Remembering Basil D’Oliveira

The death of Basil D'Oliveira last week couldn't be considered overly sad, given he lived to 80 and achieved a huge amount in what was also by the sound of it a pretty happy life.

For you youngsters; D'Oliveira was one of the best cricketers of the late 60s and 70s as well as being a significant figure in the fight against South African apartheid. England cancelled a tour there in 1968/9 when it was made clear by the South African authorities that the team was not welcome with D'Oliveira as part of it. That highlighted the issues and undoubtedly helped the anti-apartheid cause.

But my story is nothing to do with this – it is purely a cricket story. I went to see a testimonial match in the early 80s, somewhere around Maidenhead – an “old England” eleven versus a Berkshire county team, the best semi-professional cricketers from the area.

The first shock was Fred Trueman, one of England's greatest ever fast bowlers. But he was now in his early 50s, with a fine beer belly, and it was sad to see him trot slowly into bowl. But them the arm came over, the ball was pitched half way down the wicket, took off like a rocket and almost knocked the batsman's head off on its way to the wicket-keeper, standing a good 20 yards back from the wicket. Amazing. The pace generated purely from his upper body was startling.

But then Basil came on to bowl. Also in his fifties by now, his run up was even shorter than Fred's and his bowling looked as gentle and innocuous as Dad throwing a few balls down for his 8 year old to practice.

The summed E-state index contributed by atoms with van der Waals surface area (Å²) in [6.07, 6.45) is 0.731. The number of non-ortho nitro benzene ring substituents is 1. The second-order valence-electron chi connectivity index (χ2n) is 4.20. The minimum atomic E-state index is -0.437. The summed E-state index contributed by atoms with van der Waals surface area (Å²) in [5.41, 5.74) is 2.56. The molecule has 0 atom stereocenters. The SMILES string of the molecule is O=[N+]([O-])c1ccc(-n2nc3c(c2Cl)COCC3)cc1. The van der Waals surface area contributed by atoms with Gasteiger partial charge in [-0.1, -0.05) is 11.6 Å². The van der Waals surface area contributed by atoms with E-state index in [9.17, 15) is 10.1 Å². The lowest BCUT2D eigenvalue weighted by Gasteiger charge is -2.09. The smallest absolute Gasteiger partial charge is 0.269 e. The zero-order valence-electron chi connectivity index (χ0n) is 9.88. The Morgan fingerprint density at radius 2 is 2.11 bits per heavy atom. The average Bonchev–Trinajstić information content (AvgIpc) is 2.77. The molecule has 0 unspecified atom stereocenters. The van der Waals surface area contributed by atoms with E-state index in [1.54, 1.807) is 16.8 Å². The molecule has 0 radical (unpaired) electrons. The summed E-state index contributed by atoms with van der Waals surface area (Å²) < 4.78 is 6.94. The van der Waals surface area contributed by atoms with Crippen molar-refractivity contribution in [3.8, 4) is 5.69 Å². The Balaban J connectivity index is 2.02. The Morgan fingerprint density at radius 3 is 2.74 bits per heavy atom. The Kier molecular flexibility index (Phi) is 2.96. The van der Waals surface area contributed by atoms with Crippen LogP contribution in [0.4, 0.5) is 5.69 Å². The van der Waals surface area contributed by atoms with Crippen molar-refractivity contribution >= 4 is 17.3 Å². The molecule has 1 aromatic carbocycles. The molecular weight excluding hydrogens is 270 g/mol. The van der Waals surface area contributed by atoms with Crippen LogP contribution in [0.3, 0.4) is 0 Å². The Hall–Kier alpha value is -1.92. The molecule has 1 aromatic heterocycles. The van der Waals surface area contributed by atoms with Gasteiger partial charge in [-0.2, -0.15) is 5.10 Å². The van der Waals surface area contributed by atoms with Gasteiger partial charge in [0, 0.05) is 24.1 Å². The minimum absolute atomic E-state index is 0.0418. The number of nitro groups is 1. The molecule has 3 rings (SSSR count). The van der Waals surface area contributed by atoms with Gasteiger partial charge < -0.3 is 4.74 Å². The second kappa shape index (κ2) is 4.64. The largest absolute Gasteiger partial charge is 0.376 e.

And the best batsmen in Berkshire were quite literally unable to play him, apparently incapable of working out where the ball was as it softly wobbled its way past their desperate lunges. He made them look stupid, as they groped for the ball, misjudging the pace, line, swing and seam, ball after ball. It looked like something out of Harry Potter – was this a magic ball that moved away from the bat at the last minute? His captain removed him from the action after about 4 overs, purely I suspect to make a game of it, during which time he had taken 4 or 5 wickets and apart from the odd edge through the slips, had barely been touched by the bat.

A great cricketer, by all accounts a good man, and one who will be remembered fondly by millions of people around the world.

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